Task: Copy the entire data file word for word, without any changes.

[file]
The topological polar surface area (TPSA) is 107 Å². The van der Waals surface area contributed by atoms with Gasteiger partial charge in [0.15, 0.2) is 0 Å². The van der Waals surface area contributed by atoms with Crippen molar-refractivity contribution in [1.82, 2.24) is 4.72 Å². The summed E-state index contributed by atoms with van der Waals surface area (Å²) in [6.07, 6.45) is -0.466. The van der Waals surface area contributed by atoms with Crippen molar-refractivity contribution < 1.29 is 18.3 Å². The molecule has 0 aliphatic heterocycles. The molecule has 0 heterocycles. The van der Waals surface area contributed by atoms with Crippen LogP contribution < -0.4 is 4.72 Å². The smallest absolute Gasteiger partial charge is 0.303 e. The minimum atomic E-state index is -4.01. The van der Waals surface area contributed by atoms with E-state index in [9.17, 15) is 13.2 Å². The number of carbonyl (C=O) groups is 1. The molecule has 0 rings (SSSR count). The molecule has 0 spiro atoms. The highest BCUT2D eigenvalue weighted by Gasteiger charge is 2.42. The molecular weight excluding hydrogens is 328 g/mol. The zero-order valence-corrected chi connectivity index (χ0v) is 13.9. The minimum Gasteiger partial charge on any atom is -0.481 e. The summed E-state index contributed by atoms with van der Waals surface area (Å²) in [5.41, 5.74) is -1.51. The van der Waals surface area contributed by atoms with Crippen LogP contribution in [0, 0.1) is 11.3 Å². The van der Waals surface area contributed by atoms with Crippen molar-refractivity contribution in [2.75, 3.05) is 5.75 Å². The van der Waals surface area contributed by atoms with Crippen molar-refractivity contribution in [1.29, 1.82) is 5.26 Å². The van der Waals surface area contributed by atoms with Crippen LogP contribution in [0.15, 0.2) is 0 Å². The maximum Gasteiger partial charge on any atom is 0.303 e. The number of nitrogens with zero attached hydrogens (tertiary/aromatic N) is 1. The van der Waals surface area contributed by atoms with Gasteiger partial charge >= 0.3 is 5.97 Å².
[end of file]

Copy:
The topological polar surface area (TPSA) is 107 Å². The van der Waals surface area contributed by atoms with Gasteiger partial charge in [0.15, 0.2) is 0 Å². The van der Waals surface area contributed by atoms with Crippen molar-refractivity contribution in [1.82, 2.24) is 4.72 Å². The summed E-state index contributed by atoms with van der Waals surface area (Å²) in [6.07, 6.45) is -0.466. The van der Waals surface area contributed by atoms with Crippen molar-refractivity contribution < 1.29 is 18.3 Å². The molecule has 0 aliphatic heterocycles. The molecule has 0 heterocycles. The van der Waals surface area contributed by atoms with Crippen LogP contribution < -0.4 is 4.72 Å². The smallest absolute Gasteiger partial charge is 0.303 e. The minimum atomic E-state index is -4.01. The van der Waals surface area contributed by atoms with E-state index in [9.17, 15) is 13.2 Å². The number of carbonyl (C=O) groups is 1. The molecule has 0 rings (SSSR count). The molecule has 0 spiro atoms. The highest BCUT2D eigenvalue weighted by Gasteiger charge is 2.42. The molecular weight excluding hydrogens is 328 g/mol. The zero-order valence-corrected chi connectivity index (χ0v) is 13.9. The minimum Gasteiger partial charge on any atom is -0.481 e. The summed E-state index contributed by atoms with van der Waals surface area (Å²) in [5.41, 5.74) is -1.51. The van der Waals surface area contributed by atoms with Crippen LogP contribution in [0, 0.1) is 11.3 Å². The van der Waals surface area contributed by atoms with Crippen molar-refractivity contribution in [2.75, 3.05) is 5.75 Å². The van der Waals surface area contributed by atoms with Crippen molar-refractivity contribution in [1.29, 1.82) is 5.26 Å². The van der Waals surface area contributed by atoms with Crippen LogP contribution in [0.15, 0.2) is 0 Å². The maximum Gasteiger partial charge on any atom is 0.303 e. The number of nitrogens with zero attached hydrogens (tertiary/aromatic N) is 1. The van der Waals surface area contributed by atoms with Gasteiger partial charge >= 0.3 is 5.97 Å².